My very first meal in Seattle, taken after a final road-tripping day that started somewhere near the Idaho border, was at Canlis. Although I'd never before eaten in the Pacific Northwest, I understood that I was in salmon land, and attempted to order accordingly. My server, wise to the seasons, suggested halibut.
It wasn't an easy sell. Salmon struck me as energetic, resilient, fearless and strong, all qualities which seemed worth cultivating at the prelude to a new adventure. So far as I knew, halibut were flat, ugly and swam close to the ground. Somehow, it didn't occur to me that two of my favorite freshwater creatures -- catfish and crawfish -- are unattractive bottom dwellers too.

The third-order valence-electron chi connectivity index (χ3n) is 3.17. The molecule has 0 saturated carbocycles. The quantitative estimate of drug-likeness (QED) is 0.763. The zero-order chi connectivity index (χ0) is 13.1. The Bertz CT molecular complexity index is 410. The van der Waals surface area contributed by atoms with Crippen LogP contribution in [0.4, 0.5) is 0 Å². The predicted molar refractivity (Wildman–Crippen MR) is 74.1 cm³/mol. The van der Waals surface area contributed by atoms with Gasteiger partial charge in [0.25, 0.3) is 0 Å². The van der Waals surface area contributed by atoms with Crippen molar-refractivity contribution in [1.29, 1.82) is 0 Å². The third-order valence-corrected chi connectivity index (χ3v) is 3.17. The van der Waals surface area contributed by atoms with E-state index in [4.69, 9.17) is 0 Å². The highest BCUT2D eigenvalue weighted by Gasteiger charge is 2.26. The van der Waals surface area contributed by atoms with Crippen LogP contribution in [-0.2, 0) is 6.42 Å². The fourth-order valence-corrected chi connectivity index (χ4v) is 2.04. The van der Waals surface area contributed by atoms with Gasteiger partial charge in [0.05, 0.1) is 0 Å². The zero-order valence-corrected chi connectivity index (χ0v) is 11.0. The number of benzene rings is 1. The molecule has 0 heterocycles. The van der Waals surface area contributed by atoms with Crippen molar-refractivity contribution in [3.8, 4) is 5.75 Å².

The halibut was terrific, of course, and became the first of many halibut dishes I've since ordered locally. But the very best halibut I've yet had in Seattle was served last week at The Walrus and the Carpenter, where the fish was poached in olive oil and decorated with saffron. The preparation was extraordinarily simple (and, it appears, no longer on the menu in the exact same form), but gorgeously showcased the halibut's elegant sweetness. More importantly, the fish was cooked perfectly, proving tenderness and integrity can co-exist in a single slab of flesh.
I've had many dishes at The Walrus and the Carpenter that could merit favorite dish designation. It's a testament to the restaurant's overall excellence that what I just happened to eat there last week is equally deserving of a spot on the list.